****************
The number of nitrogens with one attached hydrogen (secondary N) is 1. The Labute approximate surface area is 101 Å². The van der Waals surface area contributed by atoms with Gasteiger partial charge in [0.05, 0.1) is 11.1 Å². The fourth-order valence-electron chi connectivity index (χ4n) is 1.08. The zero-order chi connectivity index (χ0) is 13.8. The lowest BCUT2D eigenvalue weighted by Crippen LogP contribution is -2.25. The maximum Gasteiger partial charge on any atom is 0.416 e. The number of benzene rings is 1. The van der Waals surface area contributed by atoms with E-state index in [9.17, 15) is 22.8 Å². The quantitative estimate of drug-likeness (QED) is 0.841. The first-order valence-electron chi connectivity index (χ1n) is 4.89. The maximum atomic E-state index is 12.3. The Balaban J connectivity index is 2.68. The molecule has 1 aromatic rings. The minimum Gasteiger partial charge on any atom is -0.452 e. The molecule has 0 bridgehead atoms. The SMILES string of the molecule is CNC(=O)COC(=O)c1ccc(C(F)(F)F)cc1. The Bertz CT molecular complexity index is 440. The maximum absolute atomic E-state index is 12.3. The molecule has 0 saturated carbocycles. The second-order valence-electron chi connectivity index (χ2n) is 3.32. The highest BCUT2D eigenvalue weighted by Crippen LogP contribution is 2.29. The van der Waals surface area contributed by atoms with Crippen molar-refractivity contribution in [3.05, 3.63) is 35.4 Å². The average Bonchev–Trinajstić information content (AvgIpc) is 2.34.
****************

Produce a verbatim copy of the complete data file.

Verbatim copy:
The number of nitrogens with one attached hydrogen (secondary N) is 1. The Labute approximate surface area is 101 Å². The van der Waals surface area contributed by atoms with Gasteiger partial charge in [0.05, 0.1) is 11.1 Å². The fourth-order valence-electron chi connectivity index (χ4n) is 1.08. The zero-order chi connectivity index (χ0) is 13.8. The lowest BCUT2D eigenvalue weighted by Crippen LogP contribution is -2.25. The maximum Gasteiger partial charge on any atom is 0.416 e. The number of benzene rings is 1. The van der Waals surface area contributed by atoms with E-state index in [9.17, 15) is 22.8 Å². The quantitative estimate of drug-likeness (QED) is 0.841. The first-order valence-electron chi connectivity index (χ1n) is 4.89. The maximum atomic E-state index is 12.3. The Balaban J connectivity index is 2.68. The molecule has 1 aromatic rings. The minimum Gasteiger partial charge on any atom is -0.452 e. The molecule has 0 bridgehead atoms. The SMILES string of the molecule is CNC(=O)COC(=O)c1ccc(C(F)(F)F)cc1. The Bertz CT molecular complexity index is 440. The maximum absolute atomic E-state index is 12.3. The molecule has 0 saturated carbocycles. The second-order valence-electron chi connectivity index (χ2n) is 3.32. The highest BCUT2D eigenvalue weighted by Crippen LogP contribution is 2.29. The van der Waals surface area contributed by atoms with Crippen molar-refractivity contribution in [3.05, 3.63) is 35.4 Å². The average Bonchev–Trinajstić information content (AvgIpc) is 2.34.